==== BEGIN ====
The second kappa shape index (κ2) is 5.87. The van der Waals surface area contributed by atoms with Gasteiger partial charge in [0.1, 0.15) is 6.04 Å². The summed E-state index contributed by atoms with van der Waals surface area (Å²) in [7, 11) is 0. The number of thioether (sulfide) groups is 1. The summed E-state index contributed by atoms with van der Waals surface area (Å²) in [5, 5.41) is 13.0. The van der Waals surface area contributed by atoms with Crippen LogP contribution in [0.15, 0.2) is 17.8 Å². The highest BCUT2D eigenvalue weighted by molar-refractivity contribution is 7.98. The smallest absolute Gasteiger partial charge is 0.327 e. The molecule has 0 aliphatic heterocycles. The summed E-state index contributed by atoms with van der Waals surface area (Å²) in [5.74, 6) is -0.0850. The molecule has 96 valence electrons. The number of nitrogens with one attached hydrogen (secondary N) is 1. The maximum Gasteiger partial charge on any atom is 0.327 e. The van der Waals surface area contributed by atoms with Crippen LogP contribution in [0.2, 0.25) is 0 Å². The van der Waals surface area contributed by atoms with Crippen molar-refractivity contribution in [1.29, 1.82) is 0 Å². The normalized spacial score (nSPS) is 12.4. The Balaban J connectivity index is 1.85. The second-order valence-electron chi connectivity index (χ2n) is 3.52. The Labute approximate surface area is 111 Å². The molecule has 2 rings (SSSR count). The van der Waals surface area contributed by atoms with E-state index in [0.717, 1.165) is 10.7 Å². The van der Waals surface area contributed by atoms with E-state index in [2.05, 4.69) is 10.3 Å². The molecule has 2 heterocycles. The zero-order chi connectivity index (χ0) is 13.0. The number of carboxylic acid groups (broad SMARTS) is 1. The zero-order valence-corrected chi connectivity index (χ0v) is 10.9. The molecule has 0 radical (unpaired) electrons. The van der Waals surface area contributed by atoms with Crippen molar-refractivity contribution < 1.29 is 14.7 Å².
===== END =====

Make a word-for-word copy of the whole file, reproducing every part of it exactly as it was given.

The second kappa shape index (κ2) is 5.87. The van der Waals surface area contributed by atoms with Gasteiger partial charge in [0.1, 0.15) is 6.04 Å². The summed E-state index contributed by atoms with van der Waals surface area (Å²) in [7, 11) is 0. The number of thioether (sulfide) groups is 1. The summed E-state index contributed by atoms with van der Waals surface area (Å²) in [5, 5.41) is 13.0. The van der Waals surface area contributed by atoms with Crippen LogP contribution in [0.15, 0.2) is 17.8 Å². The highest BCUT2D eigenvalue weighted by molar-refractivity contribution is 7.98. The smallest absolute Gasteiger partial charge is 0.327 e. The molecule has 0 aliphatic heterocycles. The summed E-state index contributed by atoms with van der Waals surface area (Å²) in [5.74, 6) is -0.0850. The molecule has 96 valence electrons. The number of nitrogens with one attached hydrogen (secondary N) is 1. The maximum Gasteiger partial charge on any atom is 0.327 e. The van der Waals surface area contributed by atoms with Crippen LogP contribution in [0.2, 0.25) is 0 Å². The van der Waals surface area contributed by atoms with Crippen molar-refractivity contribution in [1.29, 1.82) is 0 Å². The normalized spacial score (nSPS) is 12.4. The Balaban J connectivity index is 1.85. The second-order valence-electron chi connectivity index (χ2n) is 3.52. The Labute approximate surface area is 111 Å². The molecule has 2 rings (SSSR count). The van der Waals surface area contributed by atoms with E-state index in [0.717, 1.165) is 10.7 Å². The van der Waals surface area contributed by atoms with E-state index in [2.05, 4.69) is 10.3 Å². The molecule has 2 heterocycles. The zero-order chi connectivity index (χ0) is 13.0. The number of carboxylic acid groups (broad SMARTS) is 1. The zero-order valence-corrected chi connectivity index (χ0v) is 10.9. The molecule has 0 radical (unpaired) electrons. The van der Waals surface area contributed by atoms with Crippen molar-refractivity contribution < 1.29 is 14.7 Å².